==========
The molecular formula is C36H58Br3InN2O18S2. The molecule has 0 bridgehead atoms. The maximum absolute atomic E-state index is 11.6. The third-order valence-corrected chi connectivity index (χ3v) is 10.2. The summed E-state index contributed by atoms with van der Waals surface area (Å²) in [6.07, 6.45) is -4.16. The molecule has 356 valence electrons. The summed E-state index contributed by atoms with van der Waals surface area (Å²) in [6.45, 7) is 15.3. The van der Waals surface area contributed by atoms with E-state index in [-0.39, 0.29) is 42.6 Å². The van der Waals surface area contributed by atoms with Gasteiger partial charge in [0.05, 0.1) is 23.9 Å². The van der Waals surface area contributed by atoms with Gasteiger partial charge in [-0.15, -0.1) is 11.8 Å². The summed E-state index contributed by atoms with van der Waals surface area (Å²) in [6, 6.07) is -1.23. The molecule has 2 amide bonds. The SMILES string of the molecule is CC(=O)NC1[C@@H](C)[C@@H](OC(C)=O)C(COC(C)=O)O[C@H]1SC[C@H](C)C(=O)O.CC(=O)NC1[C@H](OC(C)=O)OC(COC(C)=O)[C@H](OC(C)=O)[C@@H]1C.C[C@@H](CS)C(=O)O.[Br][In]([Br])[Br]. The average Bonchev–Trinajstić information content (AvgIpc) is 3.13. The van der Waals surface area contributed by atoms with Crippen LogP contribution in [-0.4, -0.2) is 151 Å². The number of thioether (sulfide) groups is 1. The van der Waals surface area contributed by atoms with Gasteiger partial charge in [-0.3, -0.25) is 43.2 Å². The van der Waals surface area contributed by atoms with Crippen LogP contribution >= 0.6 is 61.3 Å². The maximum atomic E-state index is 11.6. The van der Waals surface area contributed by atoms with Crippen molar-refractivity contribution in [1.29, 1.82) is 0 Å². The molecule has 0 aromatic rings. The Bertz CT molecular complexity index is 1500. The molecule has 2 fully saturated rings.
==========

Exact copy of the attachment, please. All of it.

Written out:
The molecular formula is C36H58Br3InN2O18S2. The molecule has 0 bridgehead atoms. The maximum absolute atomic E-state index is 11.6. The third-order valence-corrected chi connectivity index (χ3v) is 10.2. The summed E-state index contributed by atoms with van der Waals surface area (Å²) in [6.07, 6.45) is -4.16. The molecule has 356 valence electrons. The summed E-state index contributed by atoms with van der Waals surface area (Å²) in [6.45, 7) is 15.3. The van der Waals surface area contributed by atoms with E-state index in [-0.39, 0.29) is 42.6 Å². The van der Waals surface area contributed by atoms with Gasteiger partial charge in [0.05, 0.1) is 23.9 Å². The van der Waals surface area contributed by atoms with Gasteiger partial charge in [-0.15, -0.1) is 11.8 Å². The summed E-state index contributed by atoms with van der Waals surface area (Å²) in [6, 6.07) is -1.23. The molecule has 2 amide bonds. The SMILES string of the molecule is CC(=O)NC1[C@@H](C)[C@@H](OC(C)=O)C(COC(C)=O)O[C@H]1SC[C@H](C)C(=O)O.CC(=O)NC1[C@H](OC(C)=O)OC(COC(C)=O)[C@H](OC(C)=O)[C@@H]1C.C[C@@H](CS)C(=O)O.[Br][In]([Br])[Br]. The average Bonchev–Trinajstić information content (AvgIpc) is 3.13. The van der Waals surface area contributed by atoms with Crippen LogP contribution in [-0.4, -0.2) is 151 Å². The number of thioether (sulfide) groups is 1. The van der Waals surface area contributed by atoms with Gasteiger partial charge in [-0.3, -0.25) is 43.2 Å². The van der Waals surface area contributed by atoms with Crippen LogP contribution >= 0.6 is 61.3 Å². The maximum atomic E-state index is 11.6. The van der Waals surface area contributed by atoms with Crippen molar-refractivity contribution in [1.29, 1.82) is 0 Å². The molecule has 0 aromatic rings. The Bertz CT molecular complexity index is 1500. The molecule has 2 fully saturated rings.